Categories: Female Authors - Anglophone Authors - Authors of Non-Fiction - North
Melynda Jarratt is a leading authority on Canadian War Brides of World War Two. She was born in Bathurst, New Brunswick, and graduated from Bathurst High School in 1979. Melynda obtained a Bachelor of Arts (Honours) in History from UNB Fredericton in 1986 and wrote her Master’s Thesis in History in 1995 on New Brunswick War Brides. She went on to obtain a diploma in Digital Media and Design in 1999.
Melynda is the co-author of Voices of the Left Behind (2005) which was a Book of the Month Club selection. In 2007, she wrote War Brides : The Stories of the Women Who Left Everything Behind to Follow the Men They Loved (2007). In October 2008, Goose Lane Editions released her latest book, Captured Hearts : New Brunswick's War Brides as part of University of New Brunswick Gregg Centre for the Study of War and Society New Brunswick Military Heritage Series. Melynda runs the authoritative website on Canada’s War Brides www.CanadianWarBrides.com and appears frequently in the media as a subject matter expert.
How has New Brunswick influenced your work?
Growing up in an English speaking family in Bathurst, New Brunswick, I was surrounded by a large extended family of uncles and aunts, most of whom had served overseas during the Second World War. Through them, and thanks to the foresight of my elderly grandmother who valued reading above all things, the world was brought to my doorstep. So I always thought New Brunswick was the centre of the world and I’ve written about New Brunswickers from that perspective. Where do we fit into the rest of the world and what role have we played in the great historic moments of the twentieth century? My ancestors roots in Ireland, Scotland and England and their journey to New Brunswick where they settled in the late 1700s and early 1800s played a large part in developing a sense of who I was as the descendent of those early pioneers. Our past is something my family speaks about as a matter of great pride: we are New Brunswickers who have been here for generations and we have a story to tell that is as important as any other. So I have always felt that New Brunswick was special, that it had a rich history full of amazing stories of so many interesting people who were born and lived here or who came here from away. New Brunswick has, therefore, shaped my writing because there are fascinating people and histories around every corner, ones that have a ripple effect on the lives of so many others not only in Canada but around the world.
What is your favourite New Brunswick book, and why?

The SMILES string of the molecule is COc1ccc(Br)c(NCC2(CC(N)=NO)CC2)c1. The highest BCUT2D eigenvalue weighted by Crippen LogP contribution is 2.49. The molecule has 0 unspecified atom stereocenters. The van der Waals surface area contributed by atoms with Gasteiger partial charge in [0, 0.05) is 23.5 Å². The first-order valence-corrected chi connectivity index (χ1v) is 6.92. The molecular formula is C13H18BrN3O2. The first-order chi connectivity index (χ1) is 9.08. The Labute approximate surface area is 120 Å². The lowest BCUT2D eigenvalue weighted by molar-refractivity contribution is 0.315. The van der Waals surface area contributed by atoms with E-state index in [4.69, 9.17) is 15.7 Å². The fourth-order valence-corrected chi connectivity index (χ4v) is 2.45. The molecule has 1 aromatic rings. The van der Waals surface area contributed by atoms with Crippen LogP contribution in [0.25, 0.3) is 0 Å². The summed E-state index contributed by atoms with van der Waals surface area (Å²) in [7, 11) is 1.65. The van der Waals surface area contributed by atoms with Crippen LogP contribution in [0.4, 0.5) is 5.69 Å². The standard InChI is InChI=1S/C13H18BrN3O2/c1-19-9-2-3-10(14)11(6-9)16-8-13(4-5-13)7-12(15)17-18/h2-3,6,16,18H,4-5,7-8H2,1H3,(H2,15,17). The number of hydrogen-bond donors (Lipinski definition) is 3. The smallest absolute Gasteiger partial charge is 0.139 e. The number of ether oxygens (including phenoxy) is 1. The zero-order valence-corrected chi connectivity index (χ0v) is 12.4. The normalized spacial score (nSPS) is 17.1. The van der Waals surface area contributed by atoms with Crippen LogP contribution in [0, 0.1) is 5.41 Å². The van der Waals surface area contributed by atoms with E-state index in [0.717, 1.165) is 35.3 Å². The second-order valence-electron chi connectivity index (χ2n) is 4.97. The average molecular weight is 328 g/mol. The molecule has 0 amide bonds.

My favourite New Brunswick book is The Scarlet Dawn, by Reverend Miles Hickey of Jacquet River, New Brunswick. I have read this book at least a dozen times and, every time I do, I discover something new which makes me laugh, makes me cry and helps me to understand why, even today, if you speak to one of the few surviving North Shore vets, a little tear will come to his eyes and he will say how much he loved “good old Father Hickey”.
Rev. Miles Hickey was the padre of the North Shore Regiment, which landed on the shores of Normandy at Saint-Aubin-sur-Mer on June 6, 1944, D-Day. His book tells the story of his enlistment in the Canadian Army in the fall of 1939, through to training in New Brunswick and arrival overseas. His book is set against the backdrop of the epic struggle against Nazism with the landings at Normandy, from which came the title Scarlet Dawn. We follow Rev. Hickey through France, Holland, Belgium and Germany and finally, we come back with him to New Brunswick, to a place that hasn’t changed very much in the six years since he has been away. The Scarlet Dawn is not a sophisticated military history, rather, it is told in the quiet, unassuming way that Rev. Hickey was famous for and which earned him the love and respect of his “boys”, the soldiers of the North Shore Regiment.
What do you consider to be the highlight of your career so far?
The highlight of my career so far is the recognition I received from the New Brunswick Arts Board in 2009 in the form of a Creation B grant which allowed me to write a history of the New Brunswickers who served with the Canadian Forestry Corps in Scotland during World War II. With the New Brunswick Art’s Board financial support, I was able to travel to Beauly, Scotland in the summer of 2009 to meet and interview the few remaining Scots who can remember when the Canadians were in Scotland during World War II. So this grant represents a big step for me because it is formal recognition that my work has value and that it should be supported. As any historian knows, writing is a solitary exercise, you spend many hours alone, hunched over the microfilm reader at the Library or Archives, researching, interviewing, writing and rewriting before a book is ever produced. The financial rewards are not always immediate so when I received the Creation B grant it was a signal to me that there will come a day when all I have to do is write, which would really be my dream come true.
Captured Hearts: New Brunswick's War Brides